Monday, February 27, 2012

Transitional Justice: Civil Society Has a Voice in Burundi

I was excited to get the photos from our Burundi Country Director, Louis-Marie Nindorera, who led a training on Transitional Justice last week. 

What’s happening in Burundi is historic.  These photos help make it real.  

Training participants
Throughout Burundi’s history, recurrent outbursts of ethnic violence have been followed by large-scale repression. The truth about the past remains unaddressed.  Burundi’s ethnic communities have been steeped in one-sided accounts of the past that hold the “other” ethnic group accountable, seeding the ground for the next round of devastating ethnic violence.

Now that vicious cycle could be coming to an end. 

After  a devastating inter-ethnic conflict that claimed more than 100,000 lives over 15 years (1993-2008), the Burundian government is on a fast track to establish a Truth and Reconciliation Commission (TRC), which was called for in the Arusha Accord in 2000.

We believe that civil society has a critical role to play in ensuring that the voices of all Burundians – particularly those of victims - are heard in the TRC process.  With funding from USAID, Global Rights helped to establish the Nongovernmental Organization (NGO) Network on Transitional Justice in 2006 to increase civil society’s understanding of, support for, and participation in the transitional justice process.

When Burundian authorities suddenly set their ambitious schedule last year to establish the TRC, we were concerned that civil society’s voices were being left out.  Fortunately, Louis-Marie was able to hit the ground running because he and the NGO Network have been a powerful voice in the intervening years to make sure that accountability remained on the political agenda.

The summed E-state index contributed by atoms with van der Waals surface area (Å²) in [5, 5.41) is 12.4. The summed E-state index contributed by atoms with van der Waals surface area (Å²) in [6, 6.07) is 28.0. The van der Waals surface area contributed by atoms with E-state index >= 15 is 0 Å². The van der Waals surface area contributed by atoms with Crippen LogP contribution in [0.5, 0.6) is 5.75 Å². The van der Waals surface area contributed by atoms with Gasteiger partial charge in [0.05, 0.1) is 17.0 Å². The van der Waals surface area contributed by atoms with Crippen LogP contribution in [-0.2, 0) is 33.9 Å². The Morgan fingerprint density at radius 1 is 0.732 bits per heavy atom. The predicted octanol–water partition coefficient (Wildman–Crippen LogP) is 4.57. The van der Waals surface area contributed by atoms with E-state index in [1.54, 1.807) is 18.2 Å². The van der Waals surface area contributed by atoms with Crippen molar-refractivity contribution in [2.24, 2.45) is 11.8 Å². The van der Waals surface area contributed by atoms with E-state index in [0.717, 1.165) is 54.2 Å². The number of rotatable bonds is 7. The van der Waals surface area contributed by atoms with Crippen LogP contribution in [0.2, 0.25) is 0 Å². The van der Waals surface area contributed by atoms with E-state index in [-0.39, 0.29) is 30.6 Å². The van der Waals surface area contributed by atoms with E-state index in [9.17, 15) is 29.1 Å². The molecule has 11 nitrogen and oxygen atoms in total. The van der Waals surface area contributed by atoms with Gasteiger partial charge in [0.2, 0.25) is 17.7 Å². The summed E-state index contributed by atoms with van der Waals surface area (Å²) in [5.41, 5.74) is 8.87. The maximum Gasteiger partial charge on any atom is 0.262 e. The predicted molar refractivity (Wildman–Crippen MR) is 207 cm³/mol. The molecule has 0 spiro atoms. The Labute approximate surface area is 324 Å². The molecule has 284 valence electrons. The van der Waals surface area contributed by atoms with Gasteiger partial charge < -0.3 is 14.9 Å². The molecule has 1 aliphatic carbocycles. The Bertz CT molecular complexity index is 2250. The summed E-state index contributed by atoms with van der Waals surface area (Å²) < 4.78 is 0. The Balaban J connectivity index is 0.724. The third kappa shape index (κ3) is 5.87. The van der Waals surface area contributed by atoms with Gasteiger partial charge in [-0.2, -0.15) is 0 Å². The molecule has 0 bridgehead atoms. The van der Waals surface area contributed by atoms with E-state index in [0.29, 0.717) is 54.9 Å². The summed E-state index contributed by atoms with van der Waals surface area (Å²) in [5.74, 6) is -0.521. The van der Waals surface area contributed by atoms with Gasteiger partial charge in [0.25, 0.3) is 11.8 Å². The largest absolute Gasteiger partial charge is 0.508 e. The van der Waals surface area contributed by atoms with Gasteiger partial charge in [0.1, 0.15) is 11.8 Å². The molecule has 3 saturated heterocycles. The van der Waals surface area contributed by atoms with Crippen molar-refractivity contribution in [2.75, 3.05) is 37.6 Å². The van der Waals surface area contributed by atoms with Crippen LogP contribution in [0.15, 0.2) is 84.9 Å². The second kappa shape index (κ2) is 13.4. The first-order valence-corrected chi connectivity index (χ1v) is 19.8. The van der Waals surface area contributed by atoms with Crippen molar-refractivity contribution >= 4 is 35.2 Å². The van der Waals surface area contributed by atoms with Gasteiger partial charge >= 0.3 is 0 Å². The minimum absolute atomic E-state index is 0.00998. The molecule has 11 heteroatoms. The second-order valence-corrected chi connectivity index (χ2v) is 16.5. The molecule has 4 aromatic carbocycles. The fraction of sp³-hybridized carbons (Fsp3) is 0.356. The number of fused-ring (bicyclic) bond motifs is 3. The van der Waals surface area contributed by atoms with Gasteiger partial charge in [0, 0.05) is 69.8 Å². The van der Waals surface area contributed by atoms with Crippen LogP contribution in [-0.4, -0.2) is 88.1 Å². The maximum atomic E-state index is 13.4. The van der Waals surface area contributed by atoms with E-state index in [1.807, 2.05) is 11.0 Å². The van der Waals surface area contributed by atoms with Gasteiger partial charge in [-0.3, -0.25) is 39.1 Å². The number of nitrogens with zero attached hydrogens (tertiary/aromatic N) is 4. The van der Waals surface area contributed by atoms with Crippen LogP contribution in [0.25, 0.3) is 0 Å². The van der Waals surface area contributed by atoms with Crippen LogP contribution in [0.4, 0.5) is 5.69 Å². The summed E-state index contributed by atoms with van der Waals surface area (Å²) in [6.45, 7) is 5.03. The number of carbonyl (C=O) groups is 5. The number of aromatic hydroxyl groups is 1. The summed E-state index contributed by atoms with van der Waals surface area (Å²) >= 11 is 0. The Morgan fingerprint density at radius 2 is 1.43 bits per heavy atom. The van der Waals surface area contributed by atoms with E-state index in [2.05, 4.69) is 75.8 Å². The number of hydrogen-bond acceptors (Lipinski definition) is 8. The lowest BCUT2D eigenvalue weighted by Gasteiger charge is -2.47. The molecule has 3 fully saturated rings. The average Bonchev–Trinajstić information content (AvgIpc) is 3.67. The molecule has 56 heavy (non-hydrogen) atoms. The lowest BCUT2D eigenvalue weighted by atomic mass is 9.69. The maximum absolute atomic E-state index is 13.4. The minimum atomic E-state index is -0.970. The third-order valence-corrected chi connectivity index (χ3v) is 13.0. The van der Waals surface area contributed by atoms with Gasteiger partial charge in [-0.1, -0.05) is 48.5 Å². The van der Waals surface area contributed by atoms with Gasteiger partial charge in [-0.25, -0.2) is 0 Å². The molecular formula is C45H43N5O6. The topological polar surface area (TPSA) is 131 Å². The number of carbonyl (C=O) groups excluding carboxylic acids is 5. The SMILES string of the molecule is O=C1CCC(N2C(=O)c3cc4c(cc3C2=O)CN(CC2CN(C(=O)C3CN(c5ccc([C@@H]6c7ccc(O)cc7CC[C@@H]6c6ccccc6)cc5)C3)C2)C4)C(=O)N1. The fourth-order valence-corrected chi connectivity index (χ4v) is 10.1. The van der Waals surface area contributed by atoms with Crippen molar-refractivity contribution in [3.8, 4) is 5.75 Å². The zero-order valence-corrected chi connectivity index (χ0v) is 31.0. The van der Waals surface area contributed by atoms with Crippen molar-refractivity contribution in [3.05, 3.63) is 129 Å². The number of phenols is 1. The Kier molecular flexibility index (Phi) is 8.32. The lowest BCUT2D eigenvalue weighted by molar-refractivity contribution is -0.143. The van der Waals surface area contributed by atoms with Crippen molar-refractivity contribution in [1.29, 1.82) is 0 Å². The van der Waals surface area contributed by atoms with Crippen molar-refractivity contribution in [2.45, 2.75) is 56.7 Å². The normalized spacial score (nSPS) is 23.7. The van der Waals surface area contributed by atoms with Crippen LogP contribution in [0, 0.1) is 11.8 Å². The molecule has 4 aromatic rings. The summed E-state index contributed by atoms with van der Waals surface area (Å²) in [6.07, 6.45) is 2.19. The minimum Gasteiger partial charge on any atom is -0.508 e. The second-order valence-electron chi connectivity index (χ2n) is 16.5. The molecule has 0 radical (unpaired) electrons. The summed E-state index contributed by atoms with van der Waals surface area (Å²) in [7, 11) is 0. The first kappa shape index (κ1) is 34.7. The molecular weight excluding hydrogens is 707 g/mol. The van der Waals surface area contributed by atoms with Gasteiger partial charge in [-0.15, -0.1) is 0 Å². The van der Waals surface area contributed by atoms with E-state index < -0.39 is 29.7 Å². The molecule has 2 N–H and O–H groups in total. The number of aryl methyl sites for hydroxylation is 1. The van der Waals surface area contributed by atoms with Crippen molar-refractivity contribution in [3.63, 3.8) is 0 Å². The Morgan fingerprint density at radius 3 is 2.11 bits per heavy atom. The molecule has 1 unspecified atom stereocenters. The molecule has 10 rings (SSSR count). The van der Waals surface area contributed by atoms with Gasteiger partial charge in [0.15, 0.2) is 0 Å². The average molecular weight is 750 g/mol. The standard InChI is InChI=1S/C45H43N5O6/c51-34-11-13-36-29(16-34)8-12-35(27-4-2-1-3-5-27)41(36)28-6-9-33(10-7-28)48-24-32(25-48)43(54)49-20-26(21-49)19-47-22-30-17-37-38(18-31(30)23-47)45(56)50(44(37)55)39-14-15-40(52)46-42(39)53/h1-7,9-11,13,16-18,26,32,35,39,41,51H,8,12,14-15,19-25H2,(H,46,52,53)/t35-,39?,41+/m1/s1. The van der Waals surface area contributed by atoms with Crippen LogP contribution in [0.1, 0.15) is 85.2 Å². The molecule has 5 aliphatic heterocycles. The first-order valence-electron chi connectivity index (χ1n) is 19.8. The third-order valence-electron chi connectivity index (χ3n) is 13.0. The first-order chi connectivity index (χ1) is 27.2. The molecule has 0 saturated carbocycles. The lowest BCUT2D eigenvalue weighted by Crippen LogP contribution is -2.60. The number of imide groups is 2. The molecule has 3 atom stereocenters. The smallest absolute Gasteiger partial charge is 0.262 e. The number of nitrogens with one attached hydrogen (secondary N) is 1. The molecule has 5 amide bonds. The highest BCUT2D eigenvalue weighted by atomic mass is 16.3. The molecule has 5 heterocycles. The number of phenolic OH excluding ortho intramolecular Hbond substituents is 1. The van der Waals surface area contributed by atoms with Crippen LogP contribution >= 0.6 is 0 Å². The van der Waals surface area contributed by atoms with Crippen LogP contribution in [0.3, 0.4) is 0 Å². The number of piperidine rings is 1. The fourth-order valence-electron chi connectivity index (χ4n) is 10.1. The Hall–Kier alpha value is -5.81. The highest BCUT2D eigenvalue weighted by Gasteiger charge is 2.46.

A training member receives
 her certificate of participation
The first thing Louis Marie and his partners did was to create an electronic forum where all documents about the TRC are maintained and accessible to all the network members – the first of its kind in Burundi. 

Then, last week, twenty-five participants representing nine civil society organizations took part in the three-day training in Bujumbura.  Together, the group began to identify possible indicators of rising social tension that may occur before the TRC is established so that the cause of the tension can be addressed. 

The participants also reviewed the implementation plan of the pending TRC legislation to assess its feasibility.  They also designed an easy-to-use template that they will use to document and monitor human rights violations that could occur before and after the TRC is established, as well as to assess the effective implementation of the TRC legislation. 

Their work has just begun and they have a big job ahead.  Four follow up sessions will take place throughout the year with a lot of work in between.  I will keep you apprised of Louis-Marie’s and the NGO Networks’ progress on this historic undertaking. 

- Susan

Posted by Susan M. Farnsworth

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